While Valve’s Steam Controller was ultimately a commercial failure, there’s no denying it’s an interesting piece of hardware. With dual trackpads, a wealth of buttons, and Bluetooth capability, it could be the ideal way to control your next build. Thanks to a recent project by [geggo], now you’ve even got an example you can follow.
A custom PCB holding an ESP32 and DRV8833 dual H-bridge motor controller is used to interface with standard LEGO motors using their stock block-like connectors. That means the board is a drop-in upgrade for whatever motorized creation you’ve already built.
Since the ESP32 obviously has WiFi in addition to Bluetooth, that also means this little board could be used to control LEGO projects over the local network or even Internet with some changes to the firmware.
Interestingly, while Valve officially enabled Bluetooth on the Steam Controller back in 2018, it sounds like some undocumented poking and reverse engineering was necessary to get it working here. That’s great for those of us who like a good hack, but if you’re more interested in just getting things working, [geggo] has been good enough to release the source code to get you started.
Most often, humans and robots do not have to work directly together, instead working on different parts in a production pipeline or with the robot performing tasks instead of a human. In such cases any human-robot interaction (HRI) will be superficial. Yet what if humans and robots have to work alongside each other? This is a question which a group of students at MIT’s Computer Science and Artificial Intelligence Lab (CSAIL) have recently studied some answers to.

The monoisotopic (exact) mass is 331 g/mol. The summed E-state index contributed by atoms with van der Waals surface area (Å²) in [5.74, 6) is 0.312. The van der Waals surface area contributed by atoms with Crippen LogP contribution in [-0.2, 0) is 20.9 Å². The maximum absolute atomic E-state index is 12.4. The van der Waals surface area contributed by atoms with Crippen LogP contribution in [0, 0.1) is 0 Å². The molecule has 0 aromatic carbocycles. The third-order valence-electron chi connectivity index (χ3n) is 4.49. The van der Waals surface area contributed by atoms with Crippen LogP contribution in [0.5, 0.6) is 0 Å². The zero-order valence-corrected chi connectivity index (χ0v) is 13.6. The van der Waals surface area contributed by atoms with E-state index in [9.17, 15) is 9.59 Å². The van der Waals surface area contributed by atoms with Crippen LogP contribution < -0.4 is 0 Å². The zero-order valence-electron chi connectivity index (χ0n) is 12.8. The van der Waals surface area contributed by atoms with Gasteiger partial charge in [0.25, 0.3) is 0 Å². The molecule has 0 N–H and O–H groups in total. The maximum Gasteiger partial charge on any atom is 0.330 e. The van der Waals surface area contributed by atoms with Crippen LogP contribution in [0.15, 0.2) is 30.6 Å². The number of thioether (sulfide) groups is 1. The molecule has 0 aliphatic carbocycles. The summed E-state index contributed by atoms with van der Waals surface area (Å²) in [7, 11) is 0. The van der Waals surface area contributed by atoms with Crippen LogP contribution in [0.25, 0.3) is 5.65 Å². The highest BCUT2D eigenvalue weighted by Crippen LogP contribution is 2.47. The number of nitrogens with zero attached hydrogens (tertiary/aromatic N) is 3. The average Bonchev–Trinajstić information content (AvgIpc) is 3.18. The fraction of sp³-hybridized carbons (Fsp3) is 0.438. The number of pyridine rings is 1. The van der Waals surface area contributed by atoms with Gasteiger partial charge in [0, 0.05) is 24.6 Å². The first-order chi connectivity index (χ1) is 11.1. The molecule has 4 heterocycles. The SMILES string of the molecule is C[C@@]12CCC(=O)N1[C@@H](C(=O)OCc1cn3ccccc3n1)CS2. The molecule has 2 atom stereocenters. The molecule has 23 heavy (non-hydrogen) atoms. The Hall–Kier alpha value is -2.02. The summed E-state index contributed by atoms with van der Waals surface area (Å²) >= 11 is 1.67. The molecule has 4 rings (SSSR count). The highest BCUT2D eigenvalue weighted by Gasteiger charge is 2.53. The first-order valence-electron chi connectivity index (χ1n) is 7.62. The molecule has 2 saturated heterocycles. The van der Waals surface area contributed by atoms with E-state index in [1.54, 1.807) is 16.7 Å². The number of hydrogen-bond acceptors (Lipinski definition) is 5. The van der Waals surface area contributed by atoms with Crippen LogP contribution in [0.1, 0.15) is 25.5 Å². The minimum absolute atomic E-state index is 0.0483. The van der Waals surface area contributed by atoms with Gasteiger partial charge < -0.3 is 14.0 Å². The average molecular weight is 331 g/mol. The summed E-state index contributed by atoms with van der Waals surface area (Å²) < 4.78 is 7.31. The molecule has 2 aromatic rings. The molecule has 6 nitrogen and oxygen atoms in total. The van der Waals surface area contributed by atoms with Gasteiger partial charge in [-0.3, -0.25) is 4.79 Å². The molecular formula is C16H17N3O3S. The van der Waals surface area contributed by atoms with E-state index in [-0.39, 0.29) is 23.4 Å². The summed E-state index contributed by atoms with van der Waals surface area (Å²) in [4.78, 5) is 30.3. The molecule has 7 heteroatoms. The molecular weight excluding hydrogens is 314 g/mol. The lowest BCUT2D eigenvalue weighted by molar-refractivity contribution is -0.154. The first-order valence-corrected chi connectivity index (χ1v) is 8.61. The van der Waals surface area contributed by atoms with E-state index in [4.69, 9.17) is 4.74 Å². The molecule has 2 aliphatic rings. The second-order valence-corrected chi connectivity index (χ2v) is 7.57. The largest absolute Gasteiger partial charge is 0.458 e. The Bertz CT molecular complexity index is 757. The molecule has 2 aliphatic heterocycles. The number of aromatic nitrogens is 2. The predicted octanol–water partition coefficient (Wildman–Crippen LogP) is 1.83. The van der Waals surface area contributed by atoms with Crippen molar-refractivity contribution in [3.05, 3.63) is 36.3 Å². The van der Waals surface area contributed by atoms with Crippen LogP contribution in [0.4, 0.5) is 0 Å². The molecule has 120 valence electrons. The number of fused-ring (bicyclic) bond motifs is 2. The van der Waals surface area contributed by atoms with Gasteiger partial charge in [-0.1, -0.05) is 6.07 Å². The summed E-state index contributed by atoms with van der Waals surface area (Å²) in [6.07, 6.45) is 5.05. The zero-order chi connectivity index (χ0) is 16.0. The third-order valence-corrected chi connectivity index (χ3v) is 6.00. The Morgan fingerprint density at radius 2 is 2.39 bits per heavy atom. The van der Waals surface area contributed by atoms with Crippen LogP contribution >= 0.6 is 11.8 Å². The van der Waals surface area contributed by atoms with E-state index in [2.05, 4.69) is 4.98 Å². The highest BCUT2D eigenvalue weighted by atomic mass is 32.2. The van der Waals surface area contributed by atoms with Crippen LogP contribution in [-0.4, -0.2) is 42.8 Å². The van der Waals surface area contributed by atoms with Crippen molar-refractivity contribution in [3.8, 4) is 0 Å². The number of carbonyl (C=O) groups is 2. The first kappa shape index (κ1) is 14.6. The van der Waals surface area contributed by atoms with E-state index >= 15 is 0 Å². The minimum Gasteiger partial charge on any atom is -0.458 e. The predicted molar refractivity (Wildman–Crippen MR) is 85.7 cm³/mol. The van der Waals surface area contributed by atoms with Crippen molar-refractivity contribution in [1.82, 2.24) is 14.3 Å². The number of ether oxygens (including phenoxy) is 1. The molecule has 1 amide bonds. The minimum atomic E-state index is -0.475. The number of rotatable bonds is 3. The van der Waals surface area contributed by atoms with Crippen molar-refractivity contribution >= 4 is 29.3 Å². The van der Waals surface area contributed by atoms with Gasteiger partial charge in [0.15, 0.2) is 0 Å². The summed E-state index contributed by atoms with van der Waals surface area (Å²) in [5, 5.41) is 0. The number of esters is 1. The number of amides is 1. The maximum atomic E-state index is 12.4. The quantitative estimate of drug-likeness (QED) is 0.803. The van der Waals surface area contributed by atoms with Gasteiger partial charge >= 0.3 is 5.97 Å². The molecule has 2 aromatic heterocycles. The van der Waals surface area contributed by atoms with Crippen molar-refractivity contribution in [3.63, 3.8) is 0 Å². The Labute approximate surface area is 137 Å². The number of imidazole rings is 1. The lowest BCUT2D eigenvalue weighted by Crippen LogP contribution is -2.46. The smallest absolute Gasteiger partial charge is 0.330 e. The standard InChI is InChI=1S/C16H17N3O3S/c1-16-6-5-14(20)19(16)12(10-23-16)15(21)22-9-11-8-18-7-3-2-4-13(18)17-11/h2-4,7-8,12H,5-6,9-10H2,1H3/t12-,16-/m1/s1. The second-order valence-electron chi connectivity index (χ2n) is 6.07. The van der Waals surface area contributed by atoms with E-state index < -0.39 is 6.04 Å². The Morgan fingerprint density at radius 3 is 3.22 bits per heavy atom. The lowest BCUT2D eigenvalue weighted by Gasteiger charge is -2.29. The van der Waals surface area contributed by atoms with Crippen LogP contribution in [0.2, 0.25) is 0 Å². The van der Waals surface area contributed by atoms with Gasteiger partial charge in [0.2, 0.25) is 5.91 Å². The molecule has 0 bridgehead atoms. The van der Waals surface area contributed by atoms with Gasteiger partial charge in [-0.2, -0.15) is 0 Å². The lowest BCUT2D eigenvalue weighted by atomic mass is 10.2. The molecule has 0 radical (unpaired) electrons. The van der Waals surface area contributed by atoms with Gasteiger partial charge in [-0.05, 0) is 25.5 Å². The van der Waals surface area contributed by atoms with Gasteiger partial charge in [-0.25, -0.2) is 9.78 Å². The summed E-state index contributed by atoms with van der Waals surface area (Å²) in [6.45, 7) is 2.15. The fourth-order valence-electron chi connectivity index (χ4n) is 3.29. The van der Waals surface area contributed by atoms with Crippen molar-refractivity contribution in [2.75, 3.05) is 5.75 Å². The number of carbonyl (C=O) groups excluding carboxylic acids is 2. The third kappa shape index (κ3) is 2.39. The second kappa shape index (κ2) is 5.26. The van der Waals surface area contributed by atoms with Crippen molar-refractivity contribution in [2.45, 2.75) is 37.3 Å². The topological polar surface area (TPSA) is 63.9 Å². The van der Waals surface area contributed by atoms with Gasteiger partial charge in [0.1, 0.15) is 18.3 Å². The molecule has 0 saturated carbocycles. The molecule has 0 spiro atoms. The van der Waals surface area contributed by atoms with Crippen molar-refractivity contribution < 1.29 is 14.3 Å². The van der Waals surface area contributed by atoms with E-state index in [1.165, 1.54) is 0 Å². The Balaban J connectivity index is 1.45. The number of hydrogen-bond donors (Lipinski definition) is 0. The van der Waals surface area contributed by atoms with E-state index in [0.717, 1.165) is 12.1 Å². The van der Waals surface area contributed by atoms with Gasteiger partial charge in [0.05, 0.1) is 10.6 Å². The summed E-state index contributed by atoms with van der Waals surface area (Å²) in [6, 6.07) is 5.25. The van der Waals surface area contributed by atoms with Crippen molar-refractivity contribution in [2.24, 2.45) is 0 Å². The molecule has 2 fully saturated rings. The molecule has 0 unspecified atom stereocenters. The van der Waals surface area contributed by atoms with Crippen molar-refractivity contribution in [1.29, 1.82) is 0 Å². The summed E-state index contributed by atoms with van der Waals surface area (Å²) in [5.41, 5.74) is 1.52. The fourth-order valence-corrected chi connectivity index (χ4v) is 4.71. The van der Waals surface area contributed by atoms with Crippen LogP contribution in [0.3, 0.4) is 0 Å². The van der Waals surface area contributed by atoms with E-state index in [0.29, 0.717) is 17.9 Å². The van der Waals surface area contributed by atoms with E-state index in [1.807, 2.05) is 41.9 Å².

In their paper on human-robot collaborative tasks (PDF), they cover the three possible models one can use for this kind of interaction: there can be no communication (‘silent’), the communication can be pre-programmed (state machine), or in this case a Markov model-based system. This framework which they demonstrate is called CommPlan and it uses observation data from human subjects to construct a Markov model that can integrate sensor data in order to decide on its next action.
In the experiment they performed (the preparation of a meal; see the embedded video after the break), human subjects had to work alongside a robot. Between the three different approaches, the CommPlan one was the fastest, using voice interaction only when it deemed it to be necessary. The experiment’s subjects expressed hereby a preference for bidirectional communication, much as would occur between human workers.
You might assume that you need a lot of expensive stuff to make your own PCBs, but that isn’t the case: you can do it with a vinyl cutter and a few common chemicals and tools. [Emiliano Valencia] has laid out the entire process. While we’ve seen plenty of make your own PCB guides before, this one goes a bit further as it covers using the vinyl cutter to make solder masks, so you can use it for surface mount designs.
The end result of the process that [Emilano] lays out is the tinyDice, a cute little electronic die that can fit on a keyring. The whole process is very well written up, and even experienced PCB makers will probably find a few useful tricks here.
The really interesting part for us was using the vinyl cutter to make three parts of the process: the etching mask, the solder mask that protects the traces and the solder stencil that applies the solder to the pads for surface mounting. Continue reading “Making PCBs With A Vinyl Cutter”→
Some humans are blessed with perfect pitch, an ability that comes in handy when pursuing the musical arts. For many others though, a little help is often appreciated. A pitch pipe is a handy way to find the starting note of a performance, and [Isaac] decided to build his own in the digital realm.